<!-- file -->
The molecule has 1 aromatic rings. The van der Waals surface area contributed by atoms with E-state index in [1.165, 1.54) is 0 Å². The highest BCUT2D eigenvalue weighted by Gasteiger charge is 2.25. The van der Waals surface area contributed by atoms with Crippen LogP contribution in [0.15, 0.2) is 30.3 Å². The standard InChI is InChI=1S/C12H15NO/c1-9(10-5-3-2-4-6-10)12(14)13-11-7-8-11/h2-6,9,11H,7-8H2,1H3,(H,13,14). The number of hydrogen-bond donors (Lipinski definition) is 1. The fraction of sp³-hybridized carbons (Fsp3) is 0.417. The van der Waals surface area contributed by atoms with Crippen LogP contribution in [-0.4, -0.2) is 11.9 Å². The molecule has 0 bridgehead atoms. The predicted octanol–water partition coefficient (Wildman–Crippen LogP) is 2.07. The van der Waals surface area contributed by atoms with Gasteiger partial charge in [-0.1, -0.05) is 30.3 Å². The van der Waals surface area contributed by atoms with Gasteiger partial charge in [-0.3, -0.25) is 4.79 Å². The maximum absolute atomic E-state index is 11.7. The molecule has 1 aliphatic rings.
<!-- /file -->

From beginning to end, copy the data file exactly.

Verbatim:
The molecule has 1 aromatic rings. The van der Waals surface area contributed by atoms with E-state index in [1.165, 1.54) is 0 Å². The highest BCUT2D eigenvalue weighted by Gasteiger charge is 2.25. The van der Waals surface area contributed by atoms with Crippen LogP contribution in [0.15, 0.2) is 30.3 Å². The standard InChI is InChI=1S/C12H15NO/c1-9(10-5-3-2-4-6-10)12(14)13-11-7-8-11/h2-6,9,11H,7-8H2,1H3,(H,13,14). The number of hydrogen-bond donors (Lipinski definition) is 1. The fraction of sp³-hybridized carbons (Fsp3) is 0.417. The van der Waals surface area contributed by atoms with Crippen LogP contribution in [-0.4, -0.2) is 11.9 Å². The molecule has 0 bridgehead atoms. The predicted octanol–water partition coefficient (Wildman–Crippen LogP) is 2.07. The van der Waals surface area contributed by atoms with Gasteiger partial charge in [-0.1, -0.05) is 30.3 Å². The van der Waals surface area contributed by atoms with Gasteiger partial charge in [-0.3, -0.25) is 4.79 Å². The maximum absolute atomic E-state index is 11.7. The molecule has 1 aliphatic rings.